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Children and Teens

What to Do When You Feel Unmotivated in Your Career (And 3 Ways to Do Your Best Work)

We’ve all faced days at the office where we’re just not feeling motivated. Off days happen to everyone and it’s tough -- if not unrealistic -- to constantly do your best work. There are bound to be times when you procrastinate too much, lack focus, or struggle to start important projects.

You may react by getting down on yourself, wondering where your determination has gone. It can be disappointing to feel like you’re not living up to your aspirations, especially when there’s important work to be done, which there almost always is. Speed, efficiency, and productivity are what drive results, and when our energy doesn’t match our ambition, it can be frustrating.
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Children and Teens

5 Ways to Help Young Kids Communicate Their Emotions

One of the most valuable lessons you can teach your child is to identify and manage their emotions. Doing so shows them that experiencing a range of emotions is normal. Kids who learn healthy ways to express and cope with their emotions show less behavioral problems. They feel more competent and capable.

“Being able to talk about emotions sets the foundation for healthy problem solving and conflict resolution,” said Sarah Leitschuh, LMFT, a psychotherapist who specializes in helping families develop healthy ways to communicate about and cope with emotions. These skills also help kids to maintain healthy relationships right now and as they get older, she said.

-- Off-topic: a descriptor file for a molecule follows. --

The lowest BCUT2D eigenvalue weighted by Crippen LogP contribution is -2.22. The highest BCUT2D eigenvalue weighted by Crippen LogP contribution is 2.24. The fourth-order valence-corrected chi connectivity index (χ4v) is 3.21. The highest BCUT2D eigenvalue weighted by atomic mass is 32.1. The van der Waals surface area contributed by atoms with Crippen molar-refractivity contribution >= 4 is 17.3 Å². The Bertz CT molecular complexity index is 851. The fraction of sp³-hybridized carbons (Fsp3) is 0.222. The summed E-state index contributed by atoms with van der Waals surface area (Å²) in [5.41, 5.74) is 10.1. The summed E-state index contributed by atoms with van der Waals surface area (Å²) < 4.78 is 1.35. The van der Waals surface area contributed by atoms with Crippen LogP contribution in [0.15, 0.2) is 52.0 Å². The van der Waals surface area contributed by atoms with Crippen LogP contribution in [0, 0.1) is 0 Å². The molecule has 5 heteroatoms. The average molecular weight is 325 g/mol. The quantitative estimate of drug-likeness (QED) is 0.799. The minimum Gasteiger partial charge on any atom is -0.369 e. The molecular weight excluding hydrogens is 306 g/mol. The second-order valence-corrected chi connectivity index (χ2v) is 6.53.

Sometimes, however, parents teach or model the opposite to their kids: They inadvertently create a space where a child feels uncomfortable expressing their emotions, Leitschuh said.
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Books

A Cancer Survivor’s Healing Plan

When I last saw my oncologist, he referred me to a counselor about some anxiety and flashbacks. It's one of the free services available to me as an ongoing patient being monitored post-cancer.

I had one appointment, and we had a good talk. He gave me perspective and helped me understand that I already do have a lot of life skills and ways to cope with anxiety as memory flashbacks happen. I just need to breathe through it and wait a few minutes for it to pass. It seems like a grief response, he said, and will get less frequent with time. But it's normal. It's intrusive but not disabling.
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College

The Ladder of Success is Different for Different People

“Welcome to the neighborhood. You will love our cozy cul-de-sac. See you at the annual block party!” the Jones’s pastel invitation coos.

Don’t know the Joneses? In reality, you have known them your entire life.

The Joneses represent homecoming Barbie and Ken, doting college sweethearts, first-time homebuyers, the ascending professional couple, and the glitzy “it” couple living in the tree-shrouded corner home. Which, incidentally, is where you and your family will be mingling awkwardly at the Friday block party.